A bloody thinker
Tomasz Waclawek's stylish turn-based action platformer, RONIN, is one of the more unique gaming experiences I've come across in a while. As a life long fan of turn-based combat from playing RPG's, I was immediately intrigued to see how this game adapted those mechanics with platforming and action game conventions. The result is a very difficult but satisfying game that makes you think, and re-think your every move.
The game consists of 18 levels, broken up into 5 chapters, all consisting of the same progression in objectives. The first two levels in each chapter are pretty much the same, hack a certain number of computer terminals to determine the location of the next boss while the the third level is the actual boss encounter. The hacking levels tend not to vary too much, instead serving as staging grounds to introduce new environmental traps or enemy types.
The fact that these objectives remain constant throughout the game is not necessarily a criticism. The game's difficulty is constantly escalating to the point that the consistency remains as the only thing that the player is supposed to feel like they are really in control of. After all, it's one hit and game over.
The combat itself can take a little getting used to, as it is a combination unlike anything that has come before it. Some might compare RONIN to Mark of the Ninja, but outside of the fact that both games feature fragile sword-wielding protagonists with light and dark mechanics all while being played on a two-dimensional plane, they are actually quite different. Mark of the Ninja rewarded players for being stealthy and striking quickly from the shadows. While RONIN has similar features, it goes out of its way to inform the player that it is not a stealth game, sometimes by giving in game hints that literally read "this is not a stealth game". RONIN is very much an action oriented affair, as it wouldn't make much sense for a game that emphasizes turn-based mechanics to stake its fun factor on staying hidden. Thus the game is designed in such a way that the player has to engage in combat.
Enemy placement is the tipping point that sets off the chain reaction to begin large combat segments. Enemies are usually stationed within line of sight of one another, so killing one will alert the other, then eventually, three, four or even five more will all converge on the player's position, making for epic and bloody encounters.
There are three main enemy types, all with different characteristics that are balanced in such a way that makes them perfect complements of each other. The most basic enemy type, the suits, feature a single shot pistol, but will constantly adjust their aim towards the player after every turn. This is important because it can force the player to jump out of harms way instead of landing an easy killing blow that would otherwise kill them. The soldiers are the next tier that scales up the difficulty, packing a machine gun that constantly fires in the same spot for two turns before reloading, cutting off a potential path for the player to jump to. The third, and scariest enemy type is the armored samurai. The armored samurai is the one enemy that cannot be killed in one hit, and during the most chaotic of encounters, this can be a real problem. When combined, all three of these enemies can make dodging a real nightmare, which is why the player can unlock special abilities to counter these threats.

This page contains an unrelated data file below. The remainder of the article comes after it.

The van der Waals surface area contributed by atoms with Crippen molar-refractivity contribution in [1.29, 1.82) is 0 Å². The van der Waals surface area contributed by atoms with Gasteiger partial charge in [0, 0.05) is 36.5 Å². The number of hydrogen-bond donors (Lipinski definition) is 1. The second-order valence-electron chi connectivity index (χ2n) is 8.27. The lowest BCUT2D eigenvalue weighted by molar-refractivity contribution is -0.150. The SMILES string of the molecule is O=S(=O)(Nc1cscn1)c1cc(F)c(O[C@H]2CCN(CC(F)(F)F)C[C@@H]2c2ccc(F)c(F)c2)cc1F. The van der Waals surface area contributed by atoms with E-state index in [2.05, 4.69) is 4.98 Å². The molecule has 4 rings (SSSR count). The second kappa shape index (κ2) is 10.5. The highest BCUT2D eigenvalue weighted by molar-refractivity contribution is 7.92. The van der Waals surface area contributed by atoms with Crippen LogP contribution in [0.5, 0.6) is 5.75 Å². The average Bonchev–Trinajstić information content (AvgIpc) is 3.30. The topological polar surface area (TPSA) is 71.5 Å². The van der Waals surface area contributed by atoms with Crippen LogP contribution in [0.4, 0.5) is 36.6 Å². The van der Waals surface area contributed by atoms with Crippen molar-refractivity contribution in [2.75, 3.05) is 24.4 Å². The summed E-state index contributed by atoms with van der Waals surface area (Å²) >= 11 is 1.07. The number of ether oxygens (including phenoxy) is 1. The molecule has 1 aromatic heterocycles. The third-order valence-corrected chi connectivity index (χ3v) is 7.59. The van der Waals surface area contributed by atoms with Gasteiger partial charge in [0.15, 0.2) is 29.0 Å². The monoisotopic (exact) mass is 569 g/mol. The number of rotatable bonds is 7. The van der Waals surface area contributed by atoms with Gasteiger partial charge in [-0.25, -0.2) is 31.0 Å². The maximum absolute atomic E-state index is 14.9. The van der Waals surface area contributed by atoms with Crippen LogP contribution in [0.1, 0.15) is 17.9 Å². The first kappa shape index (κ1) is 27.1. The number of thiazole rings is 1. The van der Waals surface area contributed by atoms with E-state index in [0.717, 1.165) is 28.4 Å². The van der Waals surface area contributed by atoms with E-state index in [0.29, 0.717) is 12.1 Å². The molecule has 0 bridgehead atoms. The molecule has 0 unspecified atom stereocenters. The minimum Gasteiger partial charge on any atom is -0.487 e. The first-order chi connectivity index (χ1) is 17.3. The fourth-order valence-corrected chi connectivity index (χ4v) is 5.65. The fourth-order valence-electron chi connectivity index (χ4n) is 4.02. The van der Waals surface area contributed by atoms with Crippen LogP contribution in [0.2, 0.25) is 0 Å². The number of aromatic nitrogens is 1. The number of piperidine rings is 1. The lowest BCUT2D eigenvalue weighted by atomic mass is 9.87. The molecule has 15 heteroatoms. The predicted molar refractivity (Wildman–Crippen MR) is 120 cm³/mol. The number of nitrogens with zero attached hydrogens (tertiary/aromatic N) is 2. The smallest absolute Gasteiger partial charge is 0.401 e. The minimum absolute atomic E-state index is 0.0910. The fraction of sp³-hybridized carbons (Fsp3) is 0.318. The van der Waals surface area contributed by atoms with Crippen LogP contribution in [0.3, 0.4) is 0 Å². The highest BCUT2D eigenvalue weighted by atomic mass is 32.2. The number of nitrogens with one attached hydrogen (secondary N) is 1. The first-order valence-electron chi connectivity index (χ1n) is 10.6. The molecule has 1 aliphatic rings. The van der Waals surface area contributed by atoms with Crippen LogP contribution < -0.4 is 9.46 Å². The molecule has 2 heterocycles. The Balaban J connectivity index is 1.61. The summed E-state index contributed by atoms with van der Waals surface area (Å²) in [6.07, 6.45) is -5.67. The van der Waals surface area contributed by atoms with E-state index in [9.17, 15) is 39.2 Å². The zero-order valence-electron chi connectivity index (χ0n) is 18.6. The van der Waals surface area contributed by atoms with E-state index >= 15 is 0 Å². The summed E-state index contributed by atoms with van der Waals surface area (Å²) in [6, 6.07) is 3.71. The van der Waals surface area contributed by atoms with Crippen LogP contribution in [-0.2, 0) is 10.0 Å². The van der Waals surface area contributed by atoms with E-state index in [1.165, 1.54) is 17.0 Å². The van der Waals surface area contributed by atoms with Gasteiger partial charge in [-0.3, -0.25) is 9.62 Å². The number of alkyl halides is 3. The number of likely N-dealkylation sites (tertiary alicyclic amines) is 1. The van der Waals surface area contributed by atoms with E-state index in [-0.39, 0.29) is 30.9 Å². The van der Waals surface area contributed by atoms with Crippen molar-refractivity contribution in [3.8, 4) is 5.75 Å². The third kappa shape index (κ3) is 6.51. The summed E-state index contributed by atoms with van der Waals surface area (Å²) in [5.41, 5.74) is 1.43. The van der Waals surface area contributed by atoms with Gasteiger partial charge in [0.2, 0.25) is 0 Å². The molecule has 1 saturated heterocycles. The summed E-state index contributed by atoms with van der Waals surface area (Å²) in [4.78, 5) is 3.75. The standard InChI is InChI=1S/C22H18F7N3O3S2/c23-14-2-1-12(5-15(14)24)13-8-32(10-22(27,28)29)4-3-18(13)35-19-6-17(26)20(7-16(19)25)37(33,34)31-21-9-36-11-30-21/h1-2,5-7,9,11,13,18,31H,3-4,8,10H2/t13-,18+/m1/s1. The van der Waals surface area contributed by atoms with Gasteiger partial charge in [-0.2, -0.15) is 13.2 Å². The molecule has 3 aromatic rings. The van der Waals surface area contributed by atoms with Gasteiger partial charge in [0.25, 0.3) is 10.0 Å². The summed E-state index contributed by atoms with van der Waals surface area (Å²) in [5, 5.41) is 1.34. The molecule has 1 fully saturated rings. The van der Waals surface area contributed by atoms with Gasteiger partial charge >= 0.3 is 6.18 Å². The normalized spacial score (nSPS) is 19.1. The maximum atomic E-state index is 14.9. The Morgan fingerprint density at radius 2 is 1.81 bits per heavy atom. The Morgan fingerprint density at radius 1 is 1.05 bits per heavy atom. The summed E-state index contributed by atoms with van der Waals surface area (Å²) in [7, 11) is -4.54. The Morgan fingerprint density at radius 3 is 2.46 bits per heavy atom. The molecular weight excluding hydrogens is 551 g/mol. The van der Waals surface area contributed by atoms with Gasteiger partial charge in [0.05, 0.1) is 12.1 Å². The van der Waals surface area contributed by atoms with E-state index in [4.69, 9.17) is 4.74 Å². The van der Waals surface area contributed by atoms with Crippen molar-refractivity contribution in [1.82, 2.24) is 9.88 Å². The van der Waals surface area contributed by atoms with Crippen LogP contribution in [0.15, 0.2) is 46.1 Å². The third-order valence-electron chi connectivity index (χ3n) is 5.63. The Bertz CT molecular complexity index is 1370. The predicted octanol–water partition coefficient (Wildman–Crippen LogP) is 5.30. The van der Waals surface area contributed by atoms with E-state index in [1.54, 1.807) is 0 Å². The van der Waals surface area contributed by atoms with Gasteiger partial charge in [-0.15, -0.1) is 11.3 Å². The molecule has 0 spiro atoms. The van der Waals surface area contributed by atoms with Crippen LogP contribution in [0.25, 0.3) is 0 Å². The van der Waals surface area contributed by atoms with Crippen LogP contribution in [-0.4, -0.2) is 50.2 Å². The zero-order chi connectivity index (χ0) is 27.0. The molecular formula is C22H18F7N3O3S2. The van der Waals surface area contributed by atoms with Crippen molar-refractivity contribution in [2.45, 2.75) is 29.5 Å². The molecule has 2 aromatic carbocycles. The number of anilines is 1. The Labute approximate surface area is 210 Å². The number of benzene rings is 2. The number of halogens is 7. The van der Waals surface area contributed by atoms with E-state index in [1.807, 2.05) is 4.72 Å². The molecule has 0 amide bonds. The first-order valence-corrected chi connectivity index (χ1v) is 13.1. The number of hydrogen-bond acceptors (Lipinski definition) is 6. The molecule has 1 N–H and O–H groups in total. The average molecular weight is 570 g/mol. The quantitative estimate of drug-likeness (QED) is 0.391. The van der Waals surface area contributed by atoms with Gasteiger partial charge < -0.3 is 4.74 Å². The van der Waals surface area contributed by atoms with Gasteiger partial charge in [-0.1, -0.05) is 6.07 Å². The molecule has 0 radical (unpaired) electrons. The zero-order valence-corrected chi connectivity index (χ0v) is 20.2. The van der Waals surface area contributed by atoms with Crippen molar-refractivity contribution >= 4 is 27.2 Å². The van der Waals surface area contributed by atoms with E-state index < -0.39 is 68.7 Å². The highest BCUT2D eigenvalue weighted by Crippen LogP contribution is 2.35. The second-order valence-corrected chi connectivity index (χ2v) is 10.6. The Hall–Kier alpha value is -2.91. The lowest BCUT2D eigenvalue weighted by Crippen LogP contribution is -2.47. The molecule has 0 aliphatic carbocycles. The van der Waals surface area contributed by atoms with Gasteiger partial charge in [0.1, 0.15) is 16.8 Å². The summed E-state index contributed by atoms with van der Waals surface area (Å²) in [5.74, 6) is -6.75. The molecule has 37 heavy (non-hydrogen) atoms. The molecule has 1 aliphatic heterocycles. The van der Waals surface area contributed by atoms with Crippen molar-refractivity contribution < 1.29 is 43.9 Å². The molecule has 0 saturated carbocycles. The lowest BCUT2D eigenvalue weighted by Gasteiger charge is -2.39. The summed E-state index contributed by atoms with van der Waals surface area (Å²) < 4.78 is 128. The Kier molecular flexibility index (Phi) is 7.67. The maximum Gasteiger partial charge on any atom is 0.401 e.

You wouldn't be a true Ronin if you didn't have some tricks up your sleeve. As you progress through the game, you can gain skill points by completing all bonus objectives in any given level which can be spent towards unlocking new abilities that can completely alter how the player approaches combat. These abilities also come in tiers and it is up to the player how they want to develop their character. The first tier of abilities consists of a Sword Throw, Decoys, Stealth Kills, and Limit Breaks. Players can eventually unlock more powerful abilities like Teleportation later on, which make the protagonist even more of a threat. You don't necessarily need these abilities to beat the game, but there's no question that they enhance the action.
As far as narrative is concerned, there isn't much here. The game hints at taking revenge against the boss characters, but doesn't give more than a few vague details about the main character's past experiences with them. What it pretty much boils down to is, they killed your father, and you want to kill them. The details hint at a larger back story, but it never really comes to the forefront. But seeing as how the main focus here is the difficulty of the combat, you will have a hard time criticizing the game for that.
Visually, the game's aesthetic is simple and clean. Well, clean until you've sprayed the blood of your foes all over the place. Professionally animated sprites mesh with backgrounds made up of flat vector images to effectively communicate what kind of place you are infiltrating, and most of them are laid out distinctly enough to be memorable. Blood spatter upon killing your enemies makes for a messy and organic contrast to the orderly and stone cold visage of the facilities that the player will infiltrate.
All in all, RONIN will not be for everybody. It can be very difficult, even seemingly unforgivable at times, but it rewards patience and trial and error in ways very few games do. No, it doesn't re-write the book on interactive storytelling, but that's not it's purpose either. RONIN is a thinker. A bloody thinker at that, and as I write these final words, I can't help but replay the ill-fated jumps, narrow escapes, and well-timed executions during my time with RONIN in my head. If difficulty is your thing, or if you're just looking for something new to try, go and play RONIN right now.